In this research a multidisciplinary approach was used to unveil the genetic, metabolic uniqueness and relationships of endemic Mascarene Aloes (Aloe macra, Aloe purpurea, Aloe tormentorii) with respect to Aloe vera. Nuclear magnetic resonance spectroscopy, DNA sequencing and antioxidant profiles of these Aloes were studied. Principal component analysis following 1H NMR revealed the specificity of the Mascarene Aloes relative to Aloe vera. The superior free radical scavenging ability of A. purpurea, A. macra and A. tormentorii as compared to other Aloes was also unveiled. Phylogenetic analyses of chloroplast genes and ITS region sequences of these Mascarene Aloes were done using maximum parsimony and Bayesian analysis. Mascarene Aloes clustered within one clade separate from Aloe vera confirming their relative recent emergence in this genus. Results from this study showed that there is sufficient evidence at the metabolomic and molecular level to distinguish between Aloe ​purpurea from Mauritius and that of Reunion. © 2016 SAAB [less ▲]

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See detailANTICANCER, ANTIPLASMODIAL AND ANTITRYPANOSOMAL ACTIVITIES OF CRUDE EXTRACTS OF PLATANUS ORIENTALIS
Ebralidze, L.; Mskhiladze, Lasha; Ledoux, Allison ULg et al

in World Journal of Pharmaceutical Research (2017), 6(3), 170-175

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See detailQualité des médicaments antipaludéens et caractéristiques des pharmacies des territoires périurbains de Kinshasa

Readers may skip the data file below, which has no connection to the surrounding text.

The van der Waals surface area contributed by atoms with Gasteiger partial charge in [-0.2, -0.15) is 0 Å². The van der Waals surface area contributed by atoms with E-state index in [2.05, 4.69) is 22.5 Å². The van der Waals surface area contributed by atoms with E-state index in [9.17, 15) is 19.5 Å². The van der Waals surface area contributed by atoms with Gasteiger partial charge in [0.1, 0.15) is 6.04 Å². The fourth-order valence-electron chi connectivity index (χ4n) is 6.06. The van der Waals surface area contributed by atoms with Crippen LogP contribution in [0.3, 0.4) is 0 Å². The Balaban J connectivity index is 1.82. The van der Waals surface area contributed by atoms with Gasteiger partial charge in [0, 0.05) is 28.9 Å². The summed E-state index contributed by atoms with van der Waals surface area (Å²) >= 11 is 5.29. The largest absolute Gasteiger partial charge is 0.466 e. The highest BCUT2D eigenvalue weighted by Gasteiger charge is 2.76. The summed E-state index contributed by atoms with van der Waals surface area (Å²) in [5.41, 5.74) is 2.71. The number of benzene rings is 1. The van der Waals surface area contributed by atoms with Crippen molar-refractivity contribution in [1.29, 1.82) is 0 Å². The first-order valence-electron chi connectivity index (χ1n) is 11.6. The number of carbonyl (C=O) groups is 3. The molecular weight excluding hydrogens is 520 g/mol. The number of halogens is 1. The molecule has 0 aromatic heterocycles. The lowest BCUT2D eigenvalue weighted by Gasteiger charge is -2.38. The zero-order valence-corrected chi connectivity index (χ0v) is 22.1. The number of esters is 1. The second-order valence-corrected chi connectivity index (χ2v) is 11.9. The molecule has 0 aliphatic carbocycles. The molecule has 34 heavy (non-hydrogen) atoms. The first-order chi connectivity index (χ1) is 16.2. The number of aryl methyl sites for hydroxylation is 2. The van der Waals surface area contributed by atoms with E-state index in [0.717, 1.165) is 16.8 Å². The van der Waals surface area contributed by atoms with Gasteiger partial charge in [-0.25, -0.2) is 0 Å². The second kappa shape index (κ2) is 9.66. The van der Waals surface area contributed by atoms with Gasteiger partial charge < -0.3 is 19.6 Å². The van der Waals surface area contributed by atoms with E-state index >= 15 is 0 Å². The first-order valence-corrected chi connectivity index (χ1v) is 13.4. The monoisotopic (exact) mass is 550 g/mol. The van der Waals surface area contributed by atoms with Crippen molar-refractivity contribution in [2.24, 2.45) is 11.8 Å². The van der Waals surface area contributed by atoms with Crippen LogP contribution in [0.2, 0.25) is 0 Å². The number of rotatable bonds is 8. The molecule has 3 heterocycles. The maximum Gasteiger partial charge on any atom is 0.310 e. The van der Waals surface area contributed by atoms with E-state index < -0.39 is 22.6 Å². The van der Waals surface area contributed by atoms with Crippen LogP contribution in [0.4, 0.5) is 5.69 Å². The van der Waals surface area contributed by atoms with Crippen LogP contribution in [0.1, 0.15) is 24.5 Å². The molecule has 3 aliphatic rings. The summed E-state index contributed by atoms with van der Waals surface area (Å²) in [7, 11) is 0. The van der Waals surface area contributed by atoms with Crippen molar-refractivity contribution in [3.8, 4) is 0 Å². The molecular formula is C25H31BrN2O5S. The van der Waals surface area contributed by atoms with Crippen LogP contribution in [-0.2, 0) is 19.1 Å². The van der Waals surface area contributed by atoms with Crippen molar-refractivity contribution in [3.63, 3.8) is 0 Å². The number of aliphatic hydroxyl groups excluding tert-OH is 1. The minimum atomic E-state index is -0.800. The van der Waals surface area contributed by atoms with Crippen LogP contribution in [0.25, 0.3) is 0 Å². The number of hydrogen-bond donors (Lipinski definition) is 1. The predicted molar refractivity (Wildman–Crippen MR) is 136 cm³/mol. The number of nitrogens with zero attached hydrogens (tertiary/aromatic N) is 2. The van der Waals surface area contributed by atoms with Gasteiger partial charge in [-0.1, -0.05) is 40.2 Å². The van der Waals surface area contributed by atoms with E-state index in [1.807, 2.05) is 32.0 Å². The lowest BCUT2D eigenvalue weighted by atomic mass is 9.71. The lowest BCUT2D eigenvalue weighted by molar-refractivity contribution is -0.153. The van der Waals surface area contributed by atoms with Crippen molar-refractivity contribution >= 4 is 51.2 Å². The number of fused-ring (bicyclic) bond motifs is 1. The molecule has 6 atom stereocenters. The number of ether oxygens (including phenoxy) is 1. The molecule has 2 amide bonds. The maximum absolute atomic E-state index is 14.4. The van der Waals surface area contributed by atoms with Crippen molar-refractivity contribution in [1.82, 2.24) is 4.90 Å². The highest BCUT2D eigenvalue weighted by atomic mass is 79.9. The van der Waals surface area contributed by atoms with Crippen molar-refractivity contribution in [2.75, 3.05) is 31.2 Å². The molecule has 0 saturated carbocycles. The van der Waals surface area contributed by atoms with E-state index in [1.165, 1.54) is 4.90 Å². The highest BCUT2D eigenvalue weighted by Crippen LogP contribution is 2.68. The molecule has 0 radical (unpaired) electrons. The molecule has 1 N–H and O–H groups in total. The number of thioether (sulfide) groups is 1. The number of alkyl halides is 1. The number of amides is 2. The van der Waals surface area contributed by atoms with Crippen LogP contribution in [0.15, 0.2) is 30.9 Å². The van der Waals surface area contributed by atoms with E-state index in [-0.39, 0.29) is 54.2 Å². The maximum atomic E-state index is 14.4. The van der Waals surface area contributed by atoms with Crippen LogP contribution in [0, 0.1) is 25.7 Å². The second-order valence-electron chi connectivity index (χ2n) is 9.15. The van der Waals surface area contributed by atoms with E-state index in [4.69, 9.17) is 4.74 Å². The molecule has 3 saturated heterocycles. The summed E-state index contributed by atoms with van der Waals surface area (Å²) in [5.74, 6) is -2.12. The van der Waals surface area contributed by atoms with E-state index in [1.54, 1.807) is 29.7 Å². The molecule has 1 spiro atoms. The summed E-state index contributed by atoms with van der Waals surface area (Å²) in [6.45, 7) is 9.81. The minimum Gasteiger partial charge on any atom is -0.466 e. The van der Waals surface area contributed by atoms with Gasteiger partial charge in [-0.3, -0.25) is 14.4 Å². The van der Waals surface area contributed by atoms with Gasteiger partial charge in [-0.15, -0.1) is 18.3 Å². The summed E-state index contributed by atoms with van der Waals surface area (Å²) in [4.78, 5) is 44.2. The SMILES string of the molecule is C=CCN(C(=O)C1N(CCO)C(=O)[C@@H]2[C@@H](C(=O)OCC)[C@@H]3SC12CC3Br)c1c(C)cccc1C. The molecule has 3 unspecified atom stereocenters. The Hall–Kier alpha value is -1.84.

Mavungu Landu, Don Jethro ULg; Liégeois, Sophie; Manzambi Kuwekita, Joseph ULg et al

Poster (2016, December 14)

Contexte: Le paludisme causé par le Plasmodium falciparum demeure un problème majeur de santé publique. Le traitement avec des antipaludiques de bonne qualité est une composante importante dans le ... [more ▼]

Contexte: Le paludisme causé par le Plasmodium falciparum demeure un problème majeur de santé publique. Le traitement avec des antipaludiques de bonne qualité est une composante importante dans le contrôle de cette maladie. Cependant en Afrique centrale, plus de 25% des médicaments serait contrefaits ou de qualité inférieure, situation qui serait encore plus dramatique dans les territoires périurbains. Méthode: Dans le contexte ci-mentionné, une étude préliminaire et prospective a été menée dans la zone de santé de Mont Ngafula 1 située dans les territoires périurbains de la Ville de Kinshasa durant la période allant du 22 février au 17 mars 2016. Treize échantillons de poudre pour suspension d’artéméther et de luméfantrine ont été collectés. L’analyse de la qualité de ces médicaments a été réalisée au moyen de méthodes séparatives génériques utilisant la technique de chromatographie liquide à haute performance couplé à un détecteur à barrettes de diodes. Une caractérisation a été également effectuée dans 127 établissements pharmaceutiques sur base des normes édictées par le Ministère de la Santé Publique congolais. Résultats: Les résultats des analyses des échantillons d’antimalariques (ou antipaludéens) montre que presque la moitié des poudres pour suspension d’artéméther et de luméfantrine ne contenait pas la concentration prévue en artéméther et/ou en luméfantrine. Par ailleurs, le résultat des observations évoque qu’aucun établissement pharmaceutique ne respecte l’ensemble des normes du Ministère de la Santé Publique. [less ▲]

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See detailNutritional Composition and Rearing Potential of the Meadow Grasshopper (Chorthippus parallelus Zetterstedt)
Paul, Aman ULg; Frederich, Michel ULg; Uyttenbroeck, Roel ULg et al

in Journal of Asia-Pacific Entomology (2016), 19(4), 1111-1116